The Socialists & Democrats group in the European Parliament are leading compromise talks on human rights in Qatar — despite most of their MEPs voting against putting the issue to a plenary vote.
The move comes after the Left group on Monday (21 November) demanded that the parliament take a position on human rights in the World Cup host nation through a so-called resolution.
But the vast majority of S&D MEPs along with the centre-right European People’s Party (EPP) voted against the Left’s proposal, tabled by French group leader Manon Aubry.
“I was disappointed that the Socialists have not supported that,” she told reporters in Strasbourg.
Aubry’s proposal still passed with 181 MEPs in favour, 165 against and 32 abstentions. It means political groups now need to come up with their own drafts and then try to reach a common parliament-wide position.
The socialist group are now leading the compromise negotiations, following an agreement with the EPP on Monday. That agreement possibly aims to weaken the wider resolution wording ahead of the plenary vote later this week so as not to infuriate the Qataris.
A spokesperson from the socialist group did not respond to questions, as of publication, on why they are now leading negotiations — despite most of their MEPs opposing plans for a resolution.
The agreement also comes as World Cup team captains from Belgium, England, Denmark, Germany, the Netherlands and Wales capitulated to Fifa over wearing OneLove anti-discrimination armbands.
Socialist group leader Iratxe Garcia Perez said the World Cup should be seen as an opportunity “to bring everyone together to promote freedom, equality, human rights.”
She also laid much of the blame on Fifa for choosing Qatar as hosts in 2010, noting that much more needs to be done for women’s rights, worker conditions and LGBTQ rights.
But the socialist voting record poses additional questions on whether some are cosying up to the oil-rich nation.
Among the Qatar-defenders is Marc Tarabella, a Belgian socialist MEP, who recently described any boycott of the World Cup games as hypocrisy.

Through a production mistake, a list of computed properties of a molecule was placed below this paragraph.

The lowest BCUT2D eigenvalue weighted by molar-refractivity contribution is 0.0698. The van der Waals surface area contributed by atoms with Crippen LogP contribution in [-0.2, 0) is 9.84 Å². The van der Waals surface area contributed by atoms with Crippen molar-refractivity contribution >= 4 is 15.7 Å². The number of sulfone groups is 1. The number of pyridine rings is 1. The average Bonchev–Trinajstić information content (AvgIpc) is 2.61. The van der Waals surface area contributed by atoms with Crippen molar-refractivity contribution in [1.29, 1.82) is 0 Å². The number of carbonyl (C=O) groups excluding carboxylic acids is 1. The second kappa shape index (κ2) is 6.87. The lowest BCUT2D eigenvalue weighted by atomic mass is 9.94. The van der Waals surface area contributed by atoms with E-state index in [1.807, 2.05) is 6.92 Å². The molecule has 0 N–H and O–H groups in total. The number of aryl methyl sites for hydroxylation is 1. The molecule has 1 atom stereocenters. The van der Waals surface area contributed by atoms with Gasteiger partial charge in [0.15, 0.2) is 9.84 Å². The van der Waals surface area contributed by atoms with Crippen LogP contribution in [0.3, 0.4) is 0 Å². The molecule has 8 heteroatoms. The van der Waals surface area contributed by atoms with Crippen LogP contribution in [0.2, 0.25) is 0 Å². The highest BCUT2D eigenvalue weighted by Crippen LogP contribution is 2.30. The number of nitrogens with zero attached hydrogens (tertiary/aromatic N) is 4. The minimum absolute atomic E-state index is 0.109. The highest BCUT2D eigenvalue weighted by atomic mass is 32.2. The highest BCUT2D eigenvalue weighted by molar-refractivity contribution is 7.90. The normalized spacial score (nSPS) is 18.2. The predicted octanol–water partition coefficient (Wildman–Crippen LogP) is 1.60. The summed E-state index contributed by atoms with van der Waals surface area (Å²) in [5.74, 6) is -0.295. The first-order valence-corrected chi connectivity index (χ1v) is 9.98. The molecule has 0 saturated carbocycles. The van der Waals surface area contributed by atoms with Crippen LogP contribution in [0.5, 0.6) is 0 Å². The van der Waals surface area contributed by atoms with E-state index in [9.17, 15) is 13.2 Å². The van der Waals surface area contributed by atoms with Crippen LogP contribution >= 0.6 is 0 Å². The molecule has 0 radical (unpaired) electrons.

Last year, he was cited in the Qatari press praising its labour reforms as a model for other neighbouring states.
“There are high standards of safety in place for workers, and implementation of minimum wages,” he was quoted as saying.
The quote was in reference to the abolition of the Kafala system, which gives companies almost total control over migrant workers’ employment and immigration status.
Those migrants helped build seven stadiums and renovate an eighth in Qatar, leading to numerous reported deaths. Fifa, the governing football body, and the Qatari World Cup committee, say three died but others say the true figure is in the thousands.
Meanwhile, a special delegation of MEPs dealing with Arab states had its trip cancelled ahead of the World Cup due to Qatari scheduling conflicts.
The delegation appears to have been replaced by a surprise visit from the vice-president of the European Parliament, Eva Kaili, a Greek socialist.
Kaili met with Qatari state officials during her visit and heaped praise on Qatar labour reforms, according to Qatari media.
The same media says she came to Qatar representing some 500 million European citizens and that she had favoured lifting Schengen visa restrictions on visiting Qataris.
She was also pictured in the United Arab Emirate’s Abu Dhabi over the weekend with European Commission vice-president Margaritis Schinas, who himself had earlier praised Qatar on Twitter as “a global success” following his own visit.
While in Qatar, Schinas met with Bin Samikh Al Marri, minister of labour of the state of Qatar, and Max Tuñón, head of the International Labour Organization Office.